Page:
Deputy judges of the Small Claims Court operate under significant time and volume pressures. As well, they daily face the challenge of trying to modify an adversarial civil litigation process historically predicated on representation by counsel to the increase in self-representation by parties. Nevertheless, such is the new reality. And it often requires a trial judge to take the time to ask those few extra questions to nail down, with clarity for all, the claims of the self-represented person upon which he will adjudicate. Trial fairness requires no less.
 In the present case, the trial judge did not make those clear, unambiguous, and comprehensive inquiries. As a result, he proceeded on the erroneous basis that Ms. Moore had abandoned her claim for Unpaid Wages, while Ms. Moore – quite reasonably – thought she had done no such thing. As well, the trial judge failed to inform Ms. Moore clearly that he would not consider her claim for Unpaid Wages, which she had just spent a considerable amount of time reviewing for him. His failure to do so resulted in an unfair trial.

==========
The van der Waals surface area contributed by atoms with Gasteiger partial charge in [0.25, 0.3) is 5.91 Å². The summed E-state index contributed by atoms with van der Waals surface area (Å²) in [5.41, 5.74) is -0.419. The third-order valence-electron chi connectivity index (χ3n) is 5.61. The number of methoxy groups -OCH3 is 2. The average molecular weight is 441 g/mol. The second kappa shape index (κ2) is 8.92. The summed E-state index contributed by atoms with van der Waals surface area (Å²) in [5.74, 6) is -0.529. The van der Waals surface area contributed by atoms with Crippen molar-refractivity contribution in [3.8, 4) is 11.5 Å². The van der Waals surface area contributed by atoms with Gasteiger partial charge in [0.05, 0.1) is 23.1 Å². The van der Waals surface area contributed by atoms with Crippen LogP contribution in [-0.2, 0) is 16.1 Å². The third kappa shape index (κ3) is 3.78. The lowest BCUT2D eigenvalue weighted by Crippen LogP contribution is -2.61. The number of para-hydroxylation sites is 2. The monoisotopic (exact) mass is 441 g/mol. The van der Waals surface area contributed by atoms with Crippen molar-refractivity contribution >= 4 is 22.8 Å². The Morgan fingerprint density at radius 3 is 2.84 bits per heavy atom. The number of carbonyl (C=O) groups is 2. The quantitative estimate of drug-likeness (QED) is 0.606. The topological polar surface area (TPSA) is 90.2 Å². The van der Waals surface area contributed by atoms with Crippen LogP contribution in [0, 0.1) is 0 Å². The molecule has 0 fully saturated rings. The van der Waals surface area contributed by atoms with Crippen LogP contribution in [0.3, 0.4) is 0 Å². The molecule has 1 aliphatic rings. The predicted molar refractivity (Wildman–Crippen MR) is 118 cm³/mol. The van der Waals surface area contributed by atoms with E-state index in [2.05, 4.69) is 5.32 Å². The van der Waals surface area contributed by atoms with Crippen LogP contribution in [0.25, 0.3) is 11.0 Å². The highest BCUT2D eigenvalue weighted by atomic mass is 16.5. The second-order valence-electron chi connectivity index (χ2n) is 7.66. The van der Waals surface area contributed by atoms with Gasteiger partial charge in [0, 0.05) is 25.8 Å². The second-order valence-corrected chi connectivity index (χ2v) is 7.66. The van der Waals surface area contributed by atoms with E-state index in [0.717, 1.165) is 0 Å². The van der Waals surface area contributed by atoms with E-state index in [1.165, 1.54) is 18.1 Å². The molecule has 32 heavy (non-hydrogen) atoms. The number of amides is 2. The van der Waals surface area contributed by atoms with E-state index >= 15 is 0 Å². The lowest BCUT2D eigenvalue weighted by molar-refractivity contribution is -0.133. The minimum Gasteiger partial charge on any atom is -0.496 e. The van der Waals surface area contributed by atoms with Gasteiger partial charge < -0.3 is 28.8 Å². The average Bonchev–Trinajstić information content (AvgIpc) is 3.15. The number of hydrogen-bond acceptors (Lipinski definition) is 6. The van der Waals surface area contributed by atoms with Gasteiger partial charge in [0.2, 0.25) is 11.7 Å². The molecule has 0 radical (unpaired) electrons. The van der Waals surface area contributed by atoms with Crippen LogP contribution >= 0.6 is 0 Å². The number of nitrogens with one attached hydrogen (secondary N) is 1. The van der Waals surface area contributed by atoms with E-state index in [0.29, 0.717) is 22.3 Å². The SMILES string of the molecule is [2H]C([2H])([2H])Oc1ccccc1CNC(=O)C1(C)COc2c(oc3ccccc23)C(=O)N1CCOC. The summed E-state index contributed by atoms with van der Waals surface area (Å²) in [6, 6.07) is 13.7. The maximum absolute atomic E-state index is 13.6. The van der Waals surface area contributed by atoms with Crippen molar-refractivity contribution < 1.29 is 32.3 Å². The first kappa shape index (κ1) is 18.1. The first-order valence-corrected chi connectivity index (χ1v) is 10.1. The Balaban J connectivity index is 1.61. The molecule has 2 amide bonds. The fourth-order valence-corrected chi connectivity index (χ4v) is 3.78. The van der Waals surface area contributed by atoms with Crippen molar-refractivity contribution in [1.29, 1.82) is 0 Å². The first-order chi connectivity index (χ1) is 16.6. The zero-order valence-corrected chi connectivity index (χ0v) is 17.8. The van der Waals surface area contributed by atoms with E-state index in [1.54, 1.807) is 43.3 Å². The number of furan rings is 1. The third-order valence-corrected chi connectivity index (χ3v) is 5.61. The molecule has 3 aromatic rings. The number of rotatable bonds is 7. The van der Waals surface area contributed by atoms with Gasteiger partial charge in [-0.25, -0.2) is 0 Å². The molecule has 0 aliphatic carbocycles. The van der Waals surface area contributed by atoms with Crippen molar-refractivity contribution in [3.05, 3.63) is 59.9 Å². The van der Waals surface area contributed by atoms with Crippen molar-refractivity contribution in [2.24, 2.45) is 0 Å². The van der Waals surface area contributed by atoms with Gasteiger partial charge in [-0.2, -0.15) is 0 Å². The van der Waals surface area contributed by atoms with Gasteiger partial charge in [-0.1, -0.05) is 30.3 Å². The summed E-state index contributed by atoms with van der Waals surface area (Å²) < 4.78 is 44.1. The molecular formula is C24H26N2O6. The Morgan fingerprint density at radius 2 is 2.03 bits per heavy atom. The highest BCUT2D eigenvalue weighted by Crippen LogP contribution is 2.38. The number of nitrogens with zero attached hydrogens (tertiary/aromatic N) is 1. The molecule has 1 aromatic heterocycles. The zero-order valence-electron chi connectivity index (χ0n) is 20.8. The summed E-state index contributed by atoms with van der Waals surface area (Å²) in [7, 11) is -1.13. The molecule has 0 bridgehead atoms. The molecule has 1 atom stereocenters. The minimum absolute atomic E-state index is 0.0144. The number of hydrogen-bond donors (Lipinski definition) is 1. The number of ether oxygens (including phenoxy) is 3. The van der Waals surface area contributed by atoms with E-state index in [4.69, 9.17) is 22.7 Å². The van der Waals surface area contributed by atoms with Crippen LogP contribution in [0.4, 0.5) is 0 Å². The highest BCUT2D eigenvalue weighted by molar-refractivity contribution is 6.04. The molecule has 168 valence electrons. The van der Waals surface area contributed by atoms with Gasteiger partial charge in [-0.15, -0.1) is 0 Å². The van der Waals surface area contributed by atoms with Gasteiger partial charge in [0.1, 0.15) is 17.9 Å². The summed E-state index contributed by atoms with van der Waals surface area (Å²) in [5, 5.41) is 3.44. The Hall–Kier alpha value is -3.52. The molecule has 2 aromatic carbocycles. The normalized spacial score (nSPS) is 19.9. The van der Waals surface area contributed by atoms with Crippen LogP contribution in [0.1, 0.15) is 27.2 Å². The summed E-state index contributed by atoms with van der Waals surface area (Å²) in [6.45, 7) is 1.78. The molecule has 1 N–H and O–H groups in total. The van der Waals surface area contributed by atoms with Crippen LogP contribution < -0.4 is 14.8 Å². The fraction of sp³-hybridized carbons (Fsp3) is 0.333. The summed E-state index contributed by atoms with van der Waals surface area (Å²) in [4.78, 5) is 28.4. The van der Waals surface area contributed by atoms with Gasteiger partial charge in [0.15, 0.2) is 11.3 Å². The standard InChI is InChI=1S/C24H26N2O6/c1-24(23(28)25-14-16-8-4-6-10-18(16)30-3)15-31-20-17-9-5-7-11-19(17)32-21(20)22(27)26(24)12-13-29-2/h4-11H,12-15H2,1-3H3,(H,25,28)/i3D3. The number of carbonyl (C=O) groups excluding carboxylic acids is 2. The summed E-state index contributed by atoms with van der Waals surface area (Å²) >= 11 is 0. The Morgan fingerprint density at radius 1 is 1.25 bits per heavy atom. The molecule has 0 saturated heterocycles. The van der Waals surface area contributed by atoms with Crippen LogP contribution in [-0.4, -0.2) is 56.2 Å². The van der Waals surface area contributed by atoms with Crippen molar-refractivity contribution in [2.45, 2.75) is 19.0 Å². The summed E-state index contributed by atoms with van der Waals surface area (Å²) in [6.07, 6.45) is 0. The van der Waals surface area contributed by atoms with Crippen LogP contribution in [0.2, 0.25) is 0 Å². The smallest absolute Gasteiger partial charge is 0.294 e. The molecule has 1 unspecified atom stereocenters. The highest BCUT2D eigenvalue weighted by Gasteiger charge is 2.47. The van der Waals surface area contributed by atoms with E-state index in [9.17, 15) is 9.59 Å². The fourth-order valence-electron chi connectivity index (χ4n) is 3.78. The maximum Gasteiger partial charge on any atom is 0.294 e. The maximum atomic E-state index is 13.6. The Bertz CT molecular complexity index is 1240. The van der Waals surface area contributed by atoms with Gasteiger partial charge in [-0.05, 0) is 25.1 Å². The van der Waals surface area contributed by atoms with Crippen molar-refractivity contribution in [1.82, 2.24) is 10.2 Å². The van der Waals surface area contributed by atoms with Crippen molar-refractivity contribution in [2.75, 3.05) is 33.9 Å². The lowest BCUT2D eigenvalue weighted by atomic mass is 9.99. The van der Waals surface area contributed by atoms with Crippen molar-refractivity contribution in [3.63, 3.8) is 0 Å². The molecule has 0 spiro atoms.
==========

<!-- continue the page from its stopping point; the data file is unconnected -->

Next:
The Court of Appeal in Moore referred to and relied on the Canadian Judicial Council’s Statement of Principles
on Self-represented Litigants and Accused Persons, to which the Supreme Court of Canada gave their imprimatur in Pintea v. Johns, a 2017 case. The Principles were developed in 2006 and are intended to apply to “judges, courts, members of the Bar, legal aid organizations, and government funding agencies [who] each have responsibility to ensure that self-represented persons are provided with fair access and equal treatment by the court” (p.1) Judges in particular should ask whether self-represented litigants are aware of their procedural options and furthermore, “judges may explain the relevant law in the case and